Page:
Vantage Answers Your Healthcare Technology Questions
Because we are involved in many new hospital design projects and are closely following the healthcare technology space, Principal Phil Crompton regularly fields questions from our architect clients in the healthcare space.
Healthcare Design Question – What’s the Impact of Telehealth on the Design of Exam Rooms?
Here is a question we received recently:
“We know that telehealth will be having more impact in the ambulatory care setting in the future. Up to now, we have been suggesting that each exam room should have telehealth capability.
- What design, room types and room sizes are you seeing to support telehealth use cases?
- Are you seeing smaller rooms, a large room with multiple telehealth stations or something different?”
Healthcare Design Answer – from Phil Crompton
Generally, we are not seeing much impact on the size or type of exam rooms from telehealth requirements or where hospitals are turning existing exam rooms into telehealth rooms.
One recent trend has hospitals setting up telehealth capabilities in a fast-track exam room so doctors can help or assist with emergency room throughput from their offices. Hospitals are preparing for this trend by setting up telehealth rooms for doctors – either in their office or in dedicated telehealth work rooms or suites.
The requirements for these telehealth work rooms include:
- Excellent acoustics – the most important factor in a successful video conference is the audio quality
- Appropriate lighting – because the wrong lighting can make for an unpleasant experience for the patient
- Video cameras
- High-quality microphones
- Video displays
You really don’t need anything complicated in a telehealth exam room. Assuming each room has a video display and a set-up that includes a video camera, microphone and speaker, there does not appear to be a need to enlarge or reduce the size of the room.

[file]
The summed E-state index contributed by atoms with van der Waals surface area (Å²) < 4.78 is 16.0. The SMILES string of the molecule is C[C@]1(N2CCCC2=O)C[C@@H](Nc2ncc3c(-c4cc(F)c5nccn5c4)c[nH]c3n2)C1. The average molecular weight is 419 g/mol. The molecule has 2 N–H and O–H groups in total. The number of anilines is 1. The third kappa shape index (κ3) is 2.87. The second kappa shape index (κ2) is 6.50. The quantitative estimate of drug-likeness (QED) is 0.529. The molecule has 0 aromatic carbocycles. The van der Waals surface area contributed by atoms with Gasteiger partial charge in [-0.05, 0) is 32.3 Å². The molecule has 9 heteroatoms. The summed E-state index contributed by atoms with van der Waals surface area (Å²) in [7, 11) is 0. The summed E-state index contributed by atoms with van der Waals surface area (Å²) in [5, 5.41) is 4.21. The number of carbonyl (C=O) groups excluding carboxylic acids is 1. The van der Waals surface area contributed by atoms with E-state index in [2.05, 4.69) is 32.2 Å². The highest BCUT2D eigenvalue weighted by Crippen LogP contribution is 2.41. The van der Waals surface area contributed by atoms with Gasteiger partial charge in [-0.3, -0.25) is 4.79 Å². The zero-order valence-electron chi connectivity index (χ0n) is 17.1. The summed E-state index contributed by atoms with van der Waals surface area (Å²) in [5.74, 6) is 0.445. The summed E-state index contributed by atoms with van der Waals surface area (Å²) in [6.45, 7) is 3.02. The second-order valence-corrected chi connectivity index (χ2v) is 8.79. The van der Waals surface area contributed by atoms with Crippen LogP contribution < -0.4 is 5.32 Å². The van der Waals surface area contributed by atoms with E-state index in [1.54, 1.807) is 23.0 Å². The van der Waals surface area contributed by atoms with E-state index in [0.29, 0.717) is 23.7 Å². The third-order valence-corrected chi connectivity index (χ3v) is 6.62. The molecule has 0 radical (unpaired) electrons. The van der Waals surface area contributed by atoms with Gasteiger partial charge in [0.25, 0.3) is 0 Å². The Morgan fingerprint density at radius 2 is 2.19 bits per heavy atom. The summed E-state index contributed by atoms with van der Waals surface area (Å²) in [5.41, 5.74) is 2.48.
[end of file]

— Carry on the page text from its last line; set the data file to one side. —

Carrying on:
A recent article in FierceHealthcare on the explosion of telehealth tech use suggested that doctors and hospitals review how and when they want to use telemedicine and decide what kind of information should be communicated by video to guarantee patients receive compassionate care.
“If doctors and hospitals are going to use a video link, it better be perfect.”
In addition, if you are implementing multiple telehealth stations in a suite, you’ll need to make sure that each station is able to maintain the patient’s privacy and confidentiality.
Another requirement we’ve seen in some situations is to have “green screen” capabilities so an appropriate backdrop can be superimposed behind the doctor. We implemented green screen technology on a project for the Mayo Clinic where the doctors were in a different country and time zone but didn’t want to emphasize that fact to the patient. Essentially, this turns the telehealth room into a mini-production studio like the ones we design for educational clients to produce web-based lectures and class materials.